Raci-Babi - Helmet Hair and Riding Comfort Solutions for Men and Women Motorcycle Riders
Ghetto Girlz uses and endorses La Rosa Design's products. We have their custom leather seats, heat shields, saddle bags, tool bags, fender covers and more on our bikes. They make a quality, durable product that fits well and looks great. La Rosa will customize the threading, design and color of the piece you want so you can truly customize your ride. Look at the pictures of our bikes in Ghetto G's Garage to see how their products have transformed them to our own tastes. They are local to the Bay Area so support one of our own.
Expert advice for first-time and returning riders
Ghetto Customs Contact (510) 485-0971
These are 10 Quick Rules of Biker Etiquette.
Rules of Biker Etiquette you would assume are common sense, but you would be surprised on how many people over look them.• Learn the proper way to introduce your self. Remember if your wearing a patch on your back, your representing your entire club. Make sure you do it right.Club name – Road name – City of OriginIf your a prospective member it’s:
Club name – Prospect – Road name – City of Origin
• If it’s not YOUR bike in the parking lot, don’t sit on it or touch it.
• Keep your hands off another persons patch. That includes when your greeting a fellow biker. If you absolutely have to touch their back. Touch their shoulder area where you clear the patches. Remember these people likely went through all kinds of hell earning those patches, so show some respect. The only person allowed to touch them is the person wearing them and the brothers and sisters they share patches with.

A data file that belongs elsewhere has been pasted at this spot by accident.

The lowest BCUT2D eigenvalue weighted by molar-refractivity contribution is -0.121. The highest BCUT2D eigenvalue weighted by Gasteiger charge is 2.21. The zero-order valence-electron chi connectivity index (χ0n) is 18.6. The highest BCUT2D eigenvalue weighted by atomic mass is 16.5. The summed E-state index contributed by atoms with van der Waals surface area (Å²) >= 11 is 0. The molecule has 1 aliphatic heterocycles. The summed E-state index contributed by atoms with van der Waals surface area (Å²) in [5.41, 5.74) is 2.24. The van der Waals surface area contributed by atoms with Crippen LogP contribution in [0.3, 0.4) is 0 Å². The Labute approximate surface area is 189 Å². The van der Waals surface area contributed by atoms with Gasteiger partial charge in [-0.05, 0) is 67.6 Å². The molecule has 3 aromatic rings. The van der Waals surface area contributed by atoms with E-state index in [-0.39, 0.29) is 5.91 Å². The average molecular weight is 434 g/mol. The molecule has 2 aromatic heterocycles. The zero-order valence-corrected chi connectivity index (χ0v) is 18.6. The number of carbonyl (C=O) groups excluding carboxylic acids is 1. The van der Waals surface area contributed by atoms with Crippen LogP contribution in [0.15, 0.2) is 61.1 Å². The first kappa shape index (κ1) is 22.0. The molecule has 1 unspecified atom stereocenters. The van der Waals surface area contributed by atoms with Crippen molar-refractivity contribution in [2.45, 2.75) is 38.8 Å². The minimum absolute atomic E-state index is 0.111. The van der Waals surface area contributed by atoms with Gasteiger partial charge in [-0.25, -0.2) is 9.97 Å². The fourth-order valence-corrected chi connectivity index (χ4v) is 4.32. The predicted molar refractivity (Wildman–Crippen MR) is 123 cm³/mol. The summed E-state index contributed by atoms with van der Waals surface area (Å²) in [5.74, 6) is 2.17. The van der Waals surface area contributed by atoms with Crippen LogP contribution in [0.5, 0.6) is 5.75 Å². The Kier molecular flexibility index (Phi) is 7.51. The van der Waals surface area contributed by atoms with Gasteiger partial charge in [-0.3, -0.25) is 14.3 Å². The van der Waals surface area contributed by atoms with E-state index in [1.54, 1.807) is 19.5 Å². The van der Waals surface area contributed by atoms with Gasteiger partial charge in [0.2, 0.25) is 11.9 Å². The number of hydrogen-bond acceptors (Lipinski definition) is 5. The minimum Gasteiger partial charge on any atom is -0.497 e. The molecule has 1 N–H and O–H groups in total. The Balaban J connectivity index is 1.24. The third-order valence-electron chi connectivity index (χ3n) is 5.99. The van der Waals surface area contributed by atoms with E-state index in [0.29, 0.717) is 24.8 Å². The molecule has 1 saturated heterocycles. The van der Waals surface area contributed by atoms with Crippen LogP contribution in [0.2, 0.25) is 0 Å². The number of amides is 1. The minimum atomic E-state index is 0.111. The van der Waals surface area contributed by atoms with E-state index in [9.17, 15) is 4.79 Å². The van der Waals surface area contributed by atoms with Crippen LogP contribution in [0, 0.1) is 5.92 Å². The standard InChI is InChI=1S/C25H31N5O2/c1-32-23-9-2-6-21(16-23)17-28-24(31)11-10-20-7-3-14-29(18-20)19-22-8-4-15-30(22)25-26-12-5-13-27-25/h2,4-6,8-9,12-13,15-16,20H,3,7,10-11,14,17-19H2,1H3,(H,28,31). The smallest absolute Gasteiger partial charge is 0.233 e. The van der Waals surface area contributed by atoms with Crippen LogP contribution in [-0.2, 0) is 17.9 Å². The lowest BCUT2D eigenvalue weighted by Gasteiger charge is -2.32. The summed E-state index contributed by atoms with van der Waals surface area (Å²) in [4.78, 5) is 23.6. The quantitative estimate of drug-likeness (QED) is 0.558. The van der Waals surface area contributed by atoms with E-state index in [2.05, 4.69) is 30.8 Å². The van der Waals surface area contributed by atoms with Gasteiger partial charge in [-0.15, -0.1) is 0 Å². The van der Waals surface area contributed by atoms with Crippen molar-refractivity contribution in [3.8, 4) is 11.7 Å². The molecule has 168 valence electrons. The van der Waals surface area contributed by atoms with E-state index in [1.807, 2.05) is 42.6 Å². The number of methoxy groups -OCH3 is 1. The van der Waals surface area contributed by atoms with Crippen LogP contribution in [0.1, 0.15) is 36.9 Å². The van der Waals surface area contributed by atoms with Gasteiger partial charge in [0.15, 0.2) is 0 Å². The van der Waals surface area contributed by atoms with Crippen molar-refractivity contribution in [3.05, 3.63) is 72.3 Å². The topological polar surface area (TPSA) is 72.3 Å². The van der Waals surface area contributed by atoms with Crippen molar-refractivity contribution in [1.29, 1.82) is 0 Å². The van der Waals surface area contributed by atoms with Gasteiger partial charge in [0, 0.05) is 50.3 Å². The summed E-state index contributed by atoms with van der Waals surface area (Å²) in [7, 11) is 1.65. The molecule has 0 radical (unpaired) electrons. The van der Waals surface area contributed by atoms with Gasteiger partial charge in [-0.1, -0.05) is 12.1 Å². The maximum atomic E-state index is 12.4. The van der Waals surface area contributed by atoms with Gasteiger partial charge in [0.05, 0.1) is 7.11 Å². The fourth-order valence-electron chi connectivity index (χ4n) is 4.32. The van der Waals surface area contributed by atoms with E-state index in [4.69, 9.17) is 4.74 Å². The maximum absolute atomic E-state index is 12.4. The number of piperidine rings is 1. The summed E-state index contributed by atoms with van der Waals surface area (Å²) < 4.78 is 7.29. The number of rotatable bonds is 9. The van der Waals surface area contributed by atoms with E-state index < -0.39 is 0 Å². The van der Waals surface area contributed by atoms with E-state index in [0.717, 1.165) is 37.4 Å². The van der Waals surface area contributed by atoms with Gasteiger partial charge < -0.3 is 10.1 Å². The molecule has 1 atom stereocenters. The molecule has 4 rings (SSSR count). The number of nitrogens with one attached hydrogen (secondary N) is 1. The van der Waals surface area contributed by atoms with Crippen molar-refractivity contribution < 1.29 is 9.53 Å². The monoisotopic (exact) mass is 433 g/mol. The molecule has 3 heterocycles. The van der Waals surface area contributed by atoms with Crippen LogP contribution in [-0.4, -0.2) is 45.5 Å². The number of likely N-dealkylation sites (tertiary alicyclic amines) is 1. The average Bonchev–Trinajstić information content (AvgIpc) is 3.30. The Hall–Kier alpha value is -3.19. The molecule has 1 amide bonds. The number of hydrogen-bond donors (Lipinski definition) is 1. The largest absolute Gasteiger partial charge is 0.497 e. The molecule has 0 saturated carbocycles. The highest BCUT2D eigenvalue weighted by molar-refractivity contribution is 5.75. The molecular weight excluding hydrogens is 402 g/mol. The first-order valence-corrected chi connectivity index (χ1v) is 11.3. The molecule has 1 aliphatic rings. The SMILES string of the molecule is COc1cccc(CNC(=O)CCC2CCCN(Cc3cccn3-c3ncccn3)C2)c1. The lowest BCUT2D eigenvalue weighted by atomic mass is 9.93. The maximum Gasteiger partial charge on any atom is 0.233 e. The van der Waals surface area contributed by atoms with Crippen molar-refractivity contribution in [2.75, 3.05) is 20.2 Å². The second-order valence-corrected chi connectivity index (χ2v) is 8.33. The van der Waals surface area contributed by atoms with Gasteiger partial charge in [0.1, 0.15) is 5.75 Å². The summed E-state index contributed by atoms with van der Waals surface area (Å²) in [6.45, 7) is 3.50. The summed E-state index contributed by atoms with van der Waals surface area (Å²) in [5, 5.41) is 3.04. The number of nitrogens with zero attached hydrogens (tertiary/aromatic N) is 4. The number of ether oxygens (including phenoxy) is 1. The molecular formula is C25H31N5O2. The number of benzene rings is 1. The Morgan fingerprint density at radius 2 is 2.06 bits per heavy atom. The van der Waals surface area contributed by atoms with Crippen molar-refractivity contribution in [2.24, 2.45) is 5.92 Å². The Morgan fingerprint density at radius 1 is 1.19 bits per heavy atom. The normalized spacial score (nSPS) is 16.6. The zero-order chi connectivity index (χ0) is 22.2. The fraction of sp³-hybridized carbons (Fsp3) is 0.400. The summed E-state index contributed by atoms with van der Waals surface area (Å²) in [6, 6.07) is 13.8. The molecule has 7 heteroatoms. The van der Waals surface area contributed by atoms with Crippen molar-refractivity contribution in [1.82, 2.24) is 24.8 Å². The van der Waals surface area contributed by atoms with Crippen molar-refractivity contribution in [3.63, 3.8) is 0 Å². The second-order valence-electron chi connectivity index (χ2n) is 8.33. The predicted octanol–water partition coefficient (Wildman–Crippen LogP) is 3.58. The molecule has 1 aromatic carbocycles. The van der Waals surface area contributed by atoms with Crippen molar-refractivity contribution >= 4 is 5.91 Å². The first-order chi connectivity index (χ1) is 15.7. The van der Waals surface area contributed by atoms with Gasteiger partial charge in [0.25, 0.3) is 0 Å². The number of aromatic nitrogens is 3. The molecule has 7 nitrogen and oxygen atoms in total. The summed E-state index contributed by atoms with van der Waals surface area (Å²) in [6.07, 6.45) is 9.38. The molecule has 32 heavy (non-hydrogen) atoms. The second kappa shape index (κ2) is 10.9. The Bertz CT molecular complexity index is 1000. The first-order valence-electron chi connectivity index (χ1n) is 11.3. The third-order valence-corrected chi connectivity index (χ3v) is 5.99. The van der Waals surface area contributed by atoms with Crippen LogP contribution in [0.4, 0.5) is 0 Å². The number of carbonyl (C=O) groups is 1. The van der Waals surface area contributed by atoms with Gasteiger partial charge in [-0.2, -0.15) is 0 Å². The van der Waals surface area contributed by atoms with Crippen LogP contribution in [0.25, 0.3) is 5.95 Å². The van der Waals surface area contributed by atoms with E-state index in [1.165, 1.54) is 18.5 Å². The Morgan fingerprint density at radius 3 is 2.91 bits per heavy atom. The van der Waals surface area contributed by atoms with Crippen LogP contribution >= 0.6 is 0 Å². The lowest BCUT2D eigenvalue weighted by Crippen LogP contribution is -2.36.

• Don’t interrupt a conversation among bikers. Unless your invited into the conversation your not welcome. Mind your own business and go about your way.
• Respect better half. How would you feel if some one flirted with or spoke rudely to your better half. This only leads to a bad path you do not want to be at the end of.
• If you bump into a fellow biker do the respectful thing and admit its your bad. If you ignore it and continue walking they have no choice but to consider it a sign of disrespect.
• Don’t go starting fights in a bar. Why do you think the bars are banning colors? I’m not saying let anyone disrespect you, but be smart about it and don’t be the one picking fights. Your ruining it for everyone.
• Don’t cut into the middle of a pack of riders for ANY REASON! If merging from or onto the freeway, slow down, and fall in behind. Hauling ass and passing another patched member is a sign of disrespect.
• Don’t pass anyone in their own lane, because now your really asking for it. Not only is it illegal, they may “accidentally” stick out a boot and send you off the road. If you don’t know the fellow biker riding in front of you, don’t pull up beside them with out an invitation. They will automatically assume you’re up to no good,and react.
Some of you know that on June 2nd 2013 I hit the side of a drunk golfers car. He crossed 3 lanes to turn into a driving range without even looking at what might be coming down the two right lanes. I have spent many months recovering from this. I was very lucky, since all I could do was just go with it. I could not even use my brakes, it was that quick. Even at 35 mph it still hurts a lot. So be on the lookout for everything that might cause an accident. . Oh and yes it totalled my 2003 Heritage Springer Softail.